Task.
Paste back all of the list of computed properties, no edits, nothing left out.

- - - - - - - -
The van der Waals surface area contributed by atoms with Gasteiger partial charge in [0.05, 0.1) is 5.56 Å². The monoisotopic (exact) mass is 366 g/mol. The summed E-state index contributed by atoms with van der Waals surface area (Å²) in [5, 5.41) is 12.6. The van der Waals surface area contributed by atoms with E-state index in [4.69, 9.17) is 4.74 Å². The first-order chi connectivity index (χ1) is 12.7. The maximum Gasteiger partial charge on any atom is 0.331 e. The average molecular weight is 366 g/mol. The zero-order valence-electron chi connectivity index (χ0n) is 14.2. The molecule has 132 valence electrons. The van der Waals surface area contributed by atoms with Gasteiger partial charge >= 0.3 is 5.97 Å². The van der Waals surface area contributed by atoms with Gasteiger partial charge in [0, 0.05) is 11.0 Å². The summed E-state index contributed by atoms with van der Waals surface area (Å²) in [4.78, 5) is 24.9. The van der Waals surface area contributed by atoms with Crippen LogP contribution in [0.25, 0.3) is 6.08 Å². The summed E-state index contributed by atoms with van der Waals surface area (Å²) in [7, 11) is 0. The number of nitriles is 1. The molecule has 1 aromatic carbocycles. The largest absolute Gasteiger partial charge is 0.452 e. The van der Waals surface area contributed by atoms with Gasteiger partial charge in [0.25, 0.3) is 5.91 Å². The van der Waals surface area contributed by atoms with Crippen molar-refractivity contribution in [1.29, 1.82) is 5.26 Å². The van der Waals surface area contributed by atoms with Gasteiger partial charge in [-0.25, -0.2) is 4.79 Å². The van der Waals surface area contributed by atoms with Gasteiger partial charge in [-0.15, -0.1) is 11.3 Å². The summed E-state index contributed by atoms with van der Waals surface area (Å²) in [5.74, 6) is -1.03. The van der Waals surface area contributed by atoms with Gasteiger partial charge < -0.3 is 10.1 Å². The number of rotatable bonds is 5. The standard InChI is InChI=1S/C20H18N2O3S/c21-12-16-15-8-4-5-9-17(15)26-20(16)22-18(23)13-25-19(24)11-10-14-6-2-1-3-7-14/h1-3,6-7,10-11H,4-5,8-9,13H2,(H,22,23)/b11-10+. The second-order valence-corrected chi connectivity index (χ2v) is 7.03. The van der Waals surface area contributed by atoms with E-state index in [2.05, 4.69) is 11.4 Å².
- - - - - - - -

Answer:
The van der Waals surface area contributed by atoms with Gasteiger partial charge in [0.05, 0.1) is 5.56 Å². The monoisotopic (exact) mass is 366 g/mol. The summed E-state index contributed by atoms with van der Waals surface area (Å²) in [5, 5.41) is 12.6. The van der Waals surface area contributed by atoms with E-state index in [4.69, 9.17) is 4.74 Å². The first-order chi connectivity index (χ1) is 12.7. The maximum Gasteiger partial charge on any atom is 0.331 e. The average molecular weight is 366 g/mol. The zero-order valence-electron chi connectivity index (χ0n) is 14.2. The molecule has 132 valence electrons. The van der Waals surface area contributed by atoms with Gasteiger partial charge >= 0.3 is 5.97 Å². The van der Waals surface area contributed by atoms with Gasteiger partial charge in [0, 0.05) is 11.0 Å². The summed E-state index contributed by atoms with van der Waals surface area (Å²) in [4.78, 5) is 24.9. The van der Waals surface area contributed by atoms with Crippen LogP contribution in [0.25, 0.3) is 6.08 Å². The summed E-state index contributed by atoms with van der Waals surface area (Å²) in [7, 11) is 0. The number of nitriles is 1. The molecule has 1 aromatic carbocycles. The largest absolute Gasteiger partial charge is 0.452 e. The van der Waals surface area contributed by atoms with Gasteiger partial charge in [0.25, 0.3) is 5.91 Å². The van der Waals surface area contributed by atoms with Crippen molar-refractivity contribution in [1.29, 1.82) is 5.26 Å². The van der Waals surface area contributed by atoms with Gasteiger partial charge in [-0.25, -0.2) is 4.79 Å². The van der Waals surface area contributed by atoms with Gasteiger partial charge in [-0.15, -0.1) is 11.3 Å². The summed E-state index contributed by atoms with van der Waals surface area (Å²) in [5.74, 6) is -1.03. The van der Waals surface area contributed by atoms with Gasteiger partial charge < -0.3 is 10.1 Å². The number of rotatable bonds is 5. The standard InChI is InChI=1S/C20H18N2O3S/c21-12-16-15-8-4-5-9-17(15)26-20(16)22-18(23)13-25-19(24)11-10-14-6-2-1-3-7-14/h1-3,6-7,10-11H,4-5,8-9,13H2,(H,22,23)/b11-10+. The second-order valence-corrected chi connectivity index (χ2v) is 7.03. The van der Waals surface area contributed by atoms with E-state index in [2.05, 4.69) is 11.4 Å².